How to detect Line (Hot) and Neutral Reversed with the electronic circuit?

Sensacell

Joined Jun 19, 2012
2,722
For a test? or part of an automated detection circuit?

Measure between earth ground and the wire in question, the neutral should measure almost zero with respect to ground.
The hot will measure full line voltage with respect to ground.

The tricky part is having a ground!
 

Thread Starter

Nanda Kumar 1

Joined Aug 25, 2016
40
For a test? or part of an automated detection circuit?

Measure between earth ground and the wire in question, the neutral should measure almost zero with respect to ground.
The hot will measure full line voltage with respect to ground.

The tricky part is having a ground!
I want for an automated detection circuit.
 

crutschow

Joined Mar 14, 2008
26,408
If you have a typical mains circuit with a safety ground then it's a simple matter to measure between the voltage between the hot wire and safety ground, and the neutral and safety ground.
The first measurement should give the line voltage and the second should give zero volts.
 

Thread Starter

Nanda Kumar 1

Joined Aug 25, 2016
40
If you have a typical mains circuit with a safety ground then it's a simple matter to measure between the voltage between the hot wire and safety ground, and the neutral and safety ground.
The first measurement should give the line voltage and the second should give zero volts.
thank you for your reply @crutschow . But i want circuit where if line and neutral gets reversed it will break the circuit.
 

BillB3857

Joined Feb 28, 2009
2,542
They make plug-in testers that will give a visual indication of proper relationships between Hot, Neutral and Safety Ground. Use one of those and monitor the light pattern with photo sensors. The output of the photo sensors could then be used to determine proper connections with a small microprocessor.
 

BillB3857

Joined Feb 28, 2009
2,542
@Max

Automatically shuts off the power when any of the conditions below are present. Automatic reset on power restoration.
Electrical Rating : 120V, 30A
Surge Suppression(Joules): 2,450
Cord Gauge: 10/3
Max Spike Current: 6,500A
Over/Under Voltage: Yes
Open Neutral Protection: Yes
Plug/Receptacle Temperature Trip: 200°F
Reverse Polarity Protection: Yes
Miswired Pedestal Indication: Yes
Open Ground Protection: Yes
Dangerous Current on Ground Wire Indication: Yes
Time delay at power up (128 seconds): Yes
Weather Resistant: Yes
Lock Hasp Available: Yes
 

Tonyr1084

Joined Sep 24, 2015
5,707
Here's how the AC Safety Test Light tester is wired. It's very simple. There are two Neon bulbs under green plastic lenses and there is one under a red plastic lens. The two green lights should be lit and the red light should NOT be lit. If both green lights are lit then the wiring is connected properly. If either of the green lights are NOT lit then it indicates a fault with the wiring, be it an open ground or an open neutral.

If the RED light is lit it indicates that the Hot and Neutral lines are wired backwards.

Armed with this understanding it should be very easy to decide just how you want to test a circuit. But for the life of me I can't imagine why anyone would need an automatic detector circuit to be active on the line at all times. When the wiring is installed THAT is when it's tested to make sure it's done right. What's going to change after that? Unless someone physically alters the wiring (or works on the line) nothing should change. And if someone DOES work on it - testing to verify the wiring was done correctly should be performed BEFORE restoring power to the equipment. But if you want an automatic system to monitor it - that's your prerogative.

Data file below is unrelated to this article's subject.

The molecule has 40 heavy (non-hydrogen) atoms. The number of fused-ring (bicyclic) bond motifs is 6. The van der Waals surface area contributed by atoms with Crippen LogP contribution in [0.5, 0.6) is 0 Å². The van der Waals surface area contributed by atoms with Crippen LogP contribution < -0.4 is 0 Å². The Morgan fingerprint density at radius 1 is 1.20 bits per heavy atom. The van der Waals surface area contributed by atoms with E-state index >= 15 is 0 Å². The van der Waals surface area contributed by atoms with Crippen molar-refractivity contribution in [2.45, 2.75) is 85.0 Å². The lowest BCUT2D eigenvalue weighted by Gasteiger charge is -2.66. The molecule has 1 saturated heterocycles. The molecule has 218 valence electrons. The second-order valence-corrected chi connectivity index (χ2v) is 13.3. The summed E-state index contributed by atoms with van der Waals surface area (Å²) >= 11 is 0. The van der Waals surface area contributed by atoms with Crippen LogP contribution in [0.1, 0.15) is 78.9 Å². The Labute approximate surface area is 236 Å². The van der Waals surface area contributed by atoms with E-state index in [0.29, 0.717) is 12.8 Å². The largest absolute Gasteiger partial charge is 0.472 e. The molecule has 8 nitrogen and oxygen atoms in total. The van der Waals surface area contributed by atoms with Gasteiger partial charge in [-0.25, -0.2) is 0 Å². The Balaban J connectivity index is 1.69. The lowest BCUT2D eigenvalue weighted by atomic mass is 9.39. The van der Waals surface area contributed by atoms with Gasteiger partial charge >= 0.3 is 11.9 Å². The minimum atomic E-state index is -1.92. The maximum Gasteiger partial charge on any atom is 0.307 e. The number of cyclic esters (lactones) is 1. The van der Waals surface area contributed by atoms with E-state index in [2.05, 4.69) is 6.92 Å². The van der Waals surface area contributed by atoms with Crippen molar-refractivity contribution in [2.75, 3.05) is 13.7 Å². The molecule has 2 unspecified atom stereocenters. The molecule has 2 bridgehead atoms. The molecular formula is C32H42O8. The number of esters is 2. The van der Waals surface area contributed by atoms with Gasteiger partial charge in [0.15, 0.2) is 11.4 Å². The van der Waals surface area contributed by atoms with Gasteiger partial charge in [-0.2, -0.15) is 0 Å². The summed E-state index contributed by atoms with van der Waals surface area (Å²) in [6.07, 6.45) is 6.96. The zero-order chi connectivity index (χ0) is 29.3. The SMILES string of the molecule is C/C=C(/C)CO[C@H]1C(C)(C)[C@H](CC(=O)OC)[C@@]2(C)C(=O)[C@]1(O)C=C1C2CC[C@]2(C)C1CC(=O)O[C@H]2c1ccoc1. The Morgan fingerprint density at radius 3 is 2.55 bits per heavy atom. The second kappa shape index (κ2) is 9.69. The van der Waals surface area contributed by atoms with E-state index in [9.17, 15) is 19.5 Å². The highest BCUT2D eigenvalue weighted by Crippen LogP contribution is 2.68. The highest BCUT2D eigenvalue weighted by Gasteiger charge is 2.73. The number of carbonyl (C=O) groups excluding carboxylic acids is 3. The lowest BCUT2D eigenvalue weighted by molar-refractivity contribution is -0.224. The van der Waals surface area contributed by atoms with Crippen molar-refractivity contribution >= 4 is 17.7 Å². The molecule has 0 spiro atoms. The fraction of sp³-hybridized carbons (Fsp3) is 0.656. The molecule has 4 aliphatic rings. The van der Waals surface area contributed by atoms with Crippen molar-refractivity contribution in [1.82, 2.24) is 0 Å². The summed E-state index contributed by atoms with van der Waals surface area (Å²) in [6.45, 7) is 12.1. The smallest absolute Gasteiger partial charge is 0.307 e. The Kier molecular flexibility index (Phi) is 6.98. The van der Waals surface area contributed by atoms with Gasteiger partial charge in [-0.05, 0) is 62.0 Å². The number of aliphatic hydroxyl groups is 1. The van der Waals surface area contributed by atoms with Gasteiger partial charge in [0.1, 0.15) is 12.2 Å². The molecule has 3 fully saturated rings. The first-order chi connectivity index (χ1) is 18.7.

˚J˚
˘

[edit] Looking at my drawing I see I forgot to label the Hot, Neutral and Ground wires. Well, the black is the hot, the grey (symbolic of white) is neutral and green is ground.

Comment on your video - that's a nice circuit. But where is this circuit going to be installed? Between the wall plug and an extension cord (or device)? What happens if you have no ground to bounce your test against? Without the ground your video circuit will be useless. You MAY get a false sense of security. Just saying - beware of a false sense of security.

[edit #2] This is assuming you even have a ground. I have three pin outlets throughout my house. A previous owner installed them. But when tested with the light tester it was discovered that the grounds were connected to nothing. So what he did (highly illegal) was to jump the ground pin to the neutral pin. While it's true that ground and neutral all go to the same place, there still can be a danger: One of the outlets in my (what was once an office) was wired with hot and neutral reversed. When I bought the house and was setting up I plugged my computer into this outlet. Keep in mind that the neutral pin was wired to the ground. This made my computer Case Hot. When I plugged the printer into a different outlet it was case ground. When I attempted to plug the printer into the computer that's when I got a tremendous spark and flash of light. Burned a small hole in the back of the computer and destroyed the printer. That could have easily been ME between case hot and ground. I've been there before. Chances are I would have gotten an unpleasant shock. But the potential for a lethal shock was very real.

If you make sure your home, office or workshop is wired correctly then anything you plug in should be safe. But like I said, if you want to build a circuit - go ahead. Just don't be surprised when it potentially lets you down. No ground = no protection.
 

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